Circularization of infecting DNA within the host cell is a rather common amongst bacterial viruses to protect the viral genome ends from nucleases, to convert the linear genome to an integrative precursor or to give rise to the replicative form of the genome.
Circularization, also known as cyclization, can be mediated by covalent closure of the DNA "sticky" ends, recombinaison between redundant terminal sequences or via the binding of a protein at the viral DNA extremities.
|Virus||Family||Circularization mechanism||Viral protein||Ref.|
|Phage Mu||Myoviridae||Circularization protein (non-covalent)||Protein N|
|Phage lambda||Siphoviridae||Cohesive (sticky) ends||-|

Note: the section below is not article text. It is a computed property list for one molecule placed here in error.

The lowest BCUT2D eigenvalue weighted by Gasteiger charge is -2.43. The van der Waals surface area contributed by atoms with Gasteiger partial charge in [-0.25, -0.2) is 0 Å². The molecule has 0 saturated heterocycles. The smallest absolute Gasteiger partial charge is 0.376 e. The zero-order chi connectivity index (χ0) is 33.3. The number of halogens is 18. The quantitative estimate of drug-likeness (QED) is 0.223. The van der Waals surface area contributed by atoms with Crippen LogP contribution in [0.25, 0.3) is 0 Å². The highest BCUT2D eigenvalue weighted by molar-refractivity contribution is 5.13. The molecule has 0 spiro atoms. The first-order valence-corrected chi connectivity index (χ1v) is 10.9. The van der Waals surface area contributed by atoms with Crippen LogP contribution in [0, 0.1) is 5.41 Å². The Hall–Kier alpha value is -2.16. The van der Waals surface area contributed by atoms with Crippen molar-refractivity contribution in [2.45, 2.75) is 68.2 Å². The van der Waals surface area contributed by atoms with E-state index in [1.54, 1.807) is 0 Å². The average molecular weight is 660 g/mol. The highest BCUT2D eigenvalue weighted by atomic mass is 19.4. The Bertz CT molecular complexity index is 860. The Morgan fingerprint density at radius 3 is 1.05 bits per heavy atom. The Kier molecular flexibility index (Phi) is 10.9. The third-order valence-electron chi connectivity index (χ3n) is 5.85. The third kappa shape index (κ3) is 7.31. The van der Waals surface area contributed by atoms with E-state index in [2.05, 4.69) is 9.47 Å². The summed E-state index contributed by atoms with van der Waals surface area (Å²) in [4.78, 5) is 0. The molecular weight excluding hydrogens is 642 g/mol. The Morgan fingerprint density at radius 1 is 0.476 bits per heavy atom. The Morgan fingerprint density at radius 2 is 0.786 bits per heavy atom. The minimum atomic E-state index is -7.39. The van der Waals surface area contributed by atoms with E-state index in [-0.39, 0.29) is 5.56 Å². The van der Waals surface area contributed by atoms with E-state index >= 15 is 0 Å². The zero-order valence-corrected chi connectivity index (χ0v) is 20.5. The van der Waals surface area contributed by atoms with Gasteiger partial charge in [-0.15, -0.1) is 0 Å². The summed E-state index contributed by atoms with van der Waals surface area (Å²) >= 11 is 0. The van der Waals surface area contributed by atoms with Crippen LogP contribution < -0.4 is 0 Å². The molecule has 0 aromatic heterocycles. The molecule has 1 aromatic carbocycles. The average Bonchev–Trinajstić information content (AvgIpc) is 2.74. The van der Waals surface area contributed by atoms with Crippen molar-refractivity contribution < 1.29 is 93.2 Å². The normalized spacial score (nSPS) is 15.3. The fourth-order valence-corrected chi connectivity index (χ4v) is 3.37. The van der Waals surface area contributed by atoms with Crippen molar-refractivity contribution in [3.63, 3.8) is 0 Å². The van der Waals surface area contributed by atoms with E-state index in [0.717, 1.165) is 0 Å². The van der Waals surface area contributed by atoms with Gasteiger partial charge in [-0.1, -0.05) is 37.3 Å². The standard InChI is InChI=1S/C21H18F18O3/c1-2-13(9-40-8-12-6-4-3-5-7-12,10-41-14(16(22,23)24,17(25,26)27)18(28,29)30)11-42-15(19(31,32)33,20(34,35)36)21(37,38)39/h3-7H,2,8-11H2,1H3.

Recombinational circularization of Salmonella phage P22 DNA
S Weaver, M Levine
Virology January 1977; 76: 29-38
Genome of bacteriophage P1
Ma?gorzata B ?obocka, Debra J Rose, Guy Plunkett 3rd, Marek Rusin, Arkadiusz Samojedny, Hansj?rg Lehnherr, Michael B Yarmolinsky, Frederick R Blattner
J. Bacteriol. November 2004; 186: 7032-7068
|Phage N15||Siphoviridae||Cohesive (sticky) ends||-||
Conversion of linear DNA with hairpin telomeres into a circular molecule in the course of phage N15 lytic replication
Mardanov AV, Ravin NV
J Mol Biol. August 2009; 391: 261-8